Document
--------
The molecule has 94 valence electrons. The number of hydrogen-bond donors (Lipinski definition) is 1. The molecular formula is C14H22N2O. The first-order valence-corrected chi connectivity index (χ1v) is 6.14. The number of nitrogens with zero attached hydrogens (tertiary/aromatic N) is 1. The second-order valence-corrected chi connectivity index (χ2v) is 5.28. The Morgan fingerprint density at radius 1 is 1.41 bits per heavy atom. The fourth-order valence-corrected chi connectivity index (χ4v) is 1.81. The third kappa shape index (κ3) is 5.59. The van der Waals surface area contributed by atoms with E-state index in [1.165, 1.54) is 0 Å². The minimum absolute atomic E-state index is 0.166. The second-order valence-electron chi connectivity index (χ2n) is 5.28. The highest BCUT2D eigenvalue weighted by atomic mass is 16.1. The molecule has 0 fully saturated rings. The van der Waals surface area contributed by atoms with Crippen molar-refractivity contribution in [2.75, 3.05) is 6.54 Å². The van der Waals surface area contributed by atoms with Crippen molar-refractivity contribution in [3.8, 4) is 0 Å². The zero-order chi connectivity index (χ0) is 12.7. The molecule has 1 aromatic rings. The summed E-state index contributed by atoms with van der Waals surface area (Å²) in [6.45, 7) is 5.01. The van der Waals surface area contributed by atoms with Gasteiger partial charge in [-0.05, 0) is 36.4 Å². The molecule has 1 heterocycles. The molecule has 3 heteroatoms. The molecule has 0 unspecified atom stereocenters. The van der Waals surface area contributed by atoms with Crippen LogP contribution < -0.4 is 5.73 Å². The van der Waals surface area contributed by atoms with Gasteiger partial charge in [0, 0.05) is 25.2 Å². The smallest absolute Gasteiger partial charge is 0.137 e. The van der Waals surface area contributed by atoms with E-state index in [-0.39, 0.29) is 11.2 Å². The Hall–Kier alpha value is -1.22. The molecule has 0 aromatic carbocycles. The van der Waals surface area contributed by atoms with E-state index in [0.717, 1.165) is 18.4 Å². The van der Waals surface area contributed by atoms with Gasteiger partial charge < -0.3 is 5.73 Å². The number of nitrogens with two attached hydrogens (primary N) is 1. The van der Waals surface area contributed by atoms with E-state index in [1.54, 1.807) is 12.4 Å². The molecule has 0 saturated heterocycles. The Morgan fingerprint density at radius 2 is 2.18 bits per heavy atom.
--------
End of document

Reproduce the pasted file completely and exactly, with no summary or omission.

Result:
The molecule has 94 valence electrons. The number of hydrogen-bond donors (Lipinski definition) is 1. The molecular formula is C14H22N2O. The first-order valence-corrected chi connectivity index (χ1v) is 6.14. The number of nitrogens with zero attached hydrogens (tertiary/aromatic N) is 1. The second-order valence-corrected chi connectivity index (χ2v) is 5.28. The Morgan fingerprint density at radius 1 is 1.41 bits per heavy atom. The fourth-order valence-corrected chi connectivity index (χ4v) is 1.81. The third kappa shape index (κ3) is 5.59. The van der Waals surface area contributed by atoms with E-state index in [1.165, 1.54) is 0 Å². The minimum absolute atomic E-state index is 0.166. The second-order valence-electron chi connectivity index (χ2n) is 5.28. The highest BCUT2D eigenvalue weighted by atomic mass is 16.1. The molecule has 0 fully saturated rings. The van der Waals surface area contributed by atoms with Crippen molar-refractivity contribution in [2.75, 3.05) is 6.54 Å². The van der Waals surface area contributed by atoms with Crippen molar-refractivity contribution in [3.8, 4) is 0 Å². The zero-order chi connectivity index (χ0) is 12.7. The molecule has 1 aromatic rings. The summed E-state index contributed by atoms with van der Waals surface area (Å²) in [6.45, 7) is 5.01. The van der Waals surface area contributed by atoms with Gasteiger partial charge in [-0.05, 0) is 36.4 Å². The molecule has 1 heterocycles. The molecule has 3 heteroatoms. The molecule has 0 unspecified atom stereocenters. The van der Waals surface area contributed by atoms with Crippen LogP contribution < -0.4 is 5.73 Å². The van der Waals surface area contributed by atoms with Gasteiger partial charge in [0, 0.05) is 25.2 Å². The smallest absolute Gasteiger partial charge is 0.137 e. The van der Waals surface area contributed by atoms with E-state index in [-0.39, 0.29) is 11.2 Å². The Hall–Kier alpha value is -1.22. The molecule has 0 aromatic carbocycles. The van der Waals surface area contributed by atoms with E-state index in [0.717, 1.165) is 18.4 Å². The van der Waals surface area contributed by atoms with Gasteiger partial charge < -0.3 is 5.73 Å². The number of nitrogens with two attached hydrogens (primary N) is 1. The van der Waals surface area contributed by atoms with E-state index in [1.54, 1.807) is 12.4 Å². The molecule has 0 saturated heterocycles. The Morgan fingerprint density at radius 2 is 2.18 bits per heavy atom.